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Monday, November 1, 2010
Reduce in parallel

In Part I I put up a couple of simple algorithms to extract words from a string.  In Part II I showed some classes that remove the requirement that the characters be processed in order.

The final step is to reduce – to decide what order, in fact, we’re going to process those characters in.

The obvious solution, I would have thought, would have been the old divide-and-conquer algorithm:

public IWordState Reduce(IEnumerable<IWordState> set, int len)

{

if (len == 0)

return new Chunk("");

if (len == 1)

return set.First();

else

{

int pivot = len / 2;

var firstHalf = Reduce(set.Take(pivot).ToList(), pivot);

var secondHalf = Reduce(set.Skip(pivot).ToList(), pivot + len % 2);

IWordState result = firstHalf.Combine(secondHalf);

return result;

}

}

This isn't too bad.  On my machine it takes about five seconds to run this on my standard data set, the text of Moby Dick.  In my implementation the intent is very clear, too – but I suspect I’m costing myself quite a bit in the usage of LINQ.  Notice, for example, that firstHalf and secondHalf have ToList() calls at the end.  Without these, the function takes much longer, but I’m sure there’s a balance to strike in there somewhere.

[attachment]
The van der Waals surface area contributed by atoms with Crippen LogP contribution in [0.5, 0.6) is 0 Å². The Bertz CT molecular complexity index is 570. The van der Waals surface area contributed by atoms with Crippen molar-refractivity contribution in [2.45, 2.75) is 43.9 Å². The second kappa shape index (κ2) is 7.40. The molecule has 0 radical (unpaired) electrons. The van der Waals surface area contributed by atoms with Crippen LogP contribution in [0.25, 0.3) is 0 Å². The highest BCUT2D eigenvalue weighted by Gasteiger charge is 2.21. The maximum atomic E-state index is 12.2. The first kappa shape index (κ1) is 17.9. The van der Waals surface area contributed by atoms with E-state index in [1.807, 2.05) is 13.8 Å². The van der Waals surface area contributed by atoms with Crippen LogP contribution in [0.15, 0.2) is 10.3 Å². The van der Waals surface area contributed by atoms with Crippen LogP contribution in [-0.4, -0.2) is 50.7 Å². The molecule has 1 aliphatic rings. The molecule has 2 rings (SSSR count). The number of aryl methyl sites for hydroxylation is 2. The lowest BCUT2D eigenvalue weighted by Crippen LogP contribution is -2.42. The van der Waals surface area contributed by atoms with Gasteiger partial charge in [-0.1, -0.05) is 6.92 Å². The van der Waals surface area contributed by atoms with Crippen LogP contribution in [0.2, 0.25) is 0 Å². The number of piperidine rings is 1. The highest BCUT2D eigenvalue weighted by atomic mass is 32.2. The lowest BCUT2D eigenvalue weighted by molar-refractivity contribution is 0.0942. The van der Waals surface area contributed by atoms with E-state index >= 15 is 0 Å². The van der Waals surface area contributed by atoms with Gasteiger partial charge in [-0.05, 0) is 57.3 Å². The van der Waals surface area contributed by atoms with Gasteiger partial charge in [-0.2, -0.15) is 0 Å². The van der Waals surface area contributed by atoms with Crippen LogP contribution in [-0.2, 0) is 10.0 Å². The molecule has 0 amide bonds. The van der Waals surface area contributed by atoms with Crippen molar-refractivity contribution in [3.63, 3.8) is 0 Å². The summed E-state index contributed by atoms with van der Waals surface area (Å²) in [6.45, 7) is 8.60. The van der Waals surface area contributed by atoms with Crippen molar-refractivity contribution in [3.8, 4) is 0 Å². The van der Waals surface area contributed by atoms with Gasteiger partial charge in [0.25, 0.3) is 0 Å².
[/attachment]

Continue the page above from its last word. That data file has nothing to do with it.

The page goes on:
Here’s another idea:

private const int INT_PARALLEL_CHUNKS = 100;

public override IEnumerable<string> Split(string s)

{

var subsets = Reduce(Map(s)).ToList();

while (subsets.Count > INT_PARALLEL_CHUNKS)

{

subsets = Reduce(subsets).ToList();

}

if (subsets.Any())

{

var final = subsets.Aggregate((runningProduct, nextFactor) => runningProduct.Combine(nextFactor));

return final.Finalize();

}

return new List<string>();

}

public IEnumerable<IWordState> Reduce(IEnumerable<IWordState> set)

{

var groups = set.Select((ws, index) => new { ws, index })

.GroupBy(g => g.index / INT_PARALLEL_CHUNKS, i => i.ws);

return groups.AsParallel().AsOrdered()

.Select(batch => batch.Aggregate((runningProduct, nextFactor) => runningProduct.Combine(nextFactor)));

}

}

In this implementation, we split the list into groups of 100, and run an aggregate method on each group, and repeat until our list is under length of 100.  Then we aggregate the remaining WordStates together.

This is a little better, perhaps in the neighborhood of 1500 milliseconds.  It still makes a lot of ToList() calls.  And the fact is, on my machine, these are both way slower than a simple serial processing algorithm, which takes around 300 milliseconds.  Still, the addition of state on each character should make this algorithm scale a lot better.  It wouldn’t be hard to farm out the processing to multiple machines, for example.

I hope you’ve picked up some tips on combining items in a list, without requiring a single state object to hold the aggregation.  There are a lot af applications of this technique, and will be even more once .Net 4 comes into common usage.  Let me know if you find applications in your own code for it!

posted @ Monday, November 1, 2010 7:37 PM | Feedback (0)